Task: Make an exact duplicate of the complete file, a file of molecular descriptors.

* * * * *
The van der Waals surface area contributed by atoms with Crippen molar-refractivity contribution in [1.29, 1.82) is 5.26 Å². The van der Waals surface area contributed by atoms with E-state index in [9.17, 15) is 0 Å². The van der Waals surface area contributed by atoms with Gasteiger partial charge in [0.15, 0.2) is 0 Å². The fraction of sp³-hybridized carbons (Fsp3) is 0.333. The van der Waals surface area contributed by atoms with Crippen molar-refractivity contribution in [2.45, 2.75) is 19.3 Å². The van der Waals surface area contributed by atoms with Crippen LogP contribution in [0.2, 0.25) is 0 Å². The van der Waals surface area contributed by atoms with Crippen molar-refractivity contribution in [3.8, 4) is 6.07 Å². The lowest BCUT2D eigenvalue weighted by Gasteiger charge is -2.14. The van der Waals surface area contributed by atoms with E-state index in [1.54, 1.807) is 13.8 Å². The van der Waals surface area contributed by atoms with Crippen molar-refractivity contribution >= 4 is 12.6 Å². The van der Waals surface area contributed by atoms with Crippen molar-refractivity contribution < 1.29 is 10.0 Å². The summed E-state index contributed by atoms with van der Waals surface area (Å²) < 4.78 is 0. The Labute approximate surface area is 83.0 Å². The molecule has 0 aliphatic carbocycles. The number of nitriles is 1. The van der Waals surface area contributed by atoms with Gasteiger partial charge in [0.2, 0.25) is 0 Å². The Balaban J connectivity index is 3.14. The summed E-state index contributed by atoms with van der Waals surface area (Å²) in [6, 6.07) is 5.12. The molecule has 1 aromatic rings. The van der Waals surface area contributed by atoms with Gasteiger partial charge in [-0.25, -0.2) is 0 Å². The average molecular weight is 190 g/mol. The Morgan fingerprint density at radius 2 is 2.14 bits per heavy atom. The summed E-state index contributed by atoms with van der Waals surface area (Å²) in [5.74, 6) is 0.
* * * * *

The van der Waals surface area contributed by atoms with Crippen molar-refractivity contribution in [1.29, 1.82) is 5.26 Å². The van der Waals surface area contributed by atoms with E-state index in [9.17, 15) is 0 Å². The van der Waals surface area contributed by atoms with Gasteiger partial charge in [0.15, 0.2) is 0 Å². The fraction of sp³-hybridized carbons (Fsp3) is 0.333. The van der Waals surface area contributed by atoms with Crippen molar-refractivity contribution in [2.45, 2.75) is 19.3 Å². The van der Waals surface area contributed by atoms with Crippen LogP contribution in [0.2, 0.25) is 0 Å². The van der Waals surface area contributed by atoms with Crippen molar-refractivity contribution in [3.8, 4) is 6.07 Å². The lowest BCUT2D eigenvalue weighted by Gasteiger charge is -2.14. The van der Waals surface area contributed by atoms with E-state index in [1.54, 1.807) is 13.8 Å². The van der Waals surface area contributed by atoms with Crippen molar-refractivity contribution >= 4 is 12.6 Å². The van der Waals surface area contributed by atoms with Crippen molar-refractivity contribution < 1.29 is 10.0 Å². The summed E-state index contributed by atoms with van der Waals surface area (Å²) < 4.78 is 0. The Labute approximate surface area is 83.0 Å². The molecule has 0 aliphatic carbocycles. The number of nitriles is 1. The van der Waals surface area contributed by atoms with Gasteiger partial charge in [0.2, 0.25) is 0 Å². The Balaban J connectivity index is 3.14. The summed E-state index contributed by atoms with van der Waals surface area (Å²) in [6, 6.07) is 5.12. The molecule has 1 aromatic rings. The van der Waals surface area contributed by atoms with Gasteiger partial charge in [-0.25, -0.2) is 0 Å². The average molecular weight is 190 g/mol. The Morgan fingerprint density at radius 2 is 2.14 bits per heavy atom. The summed E-state index contributed by atoms with van der Waals surface area (Å²) in [5.74, 6) is 0.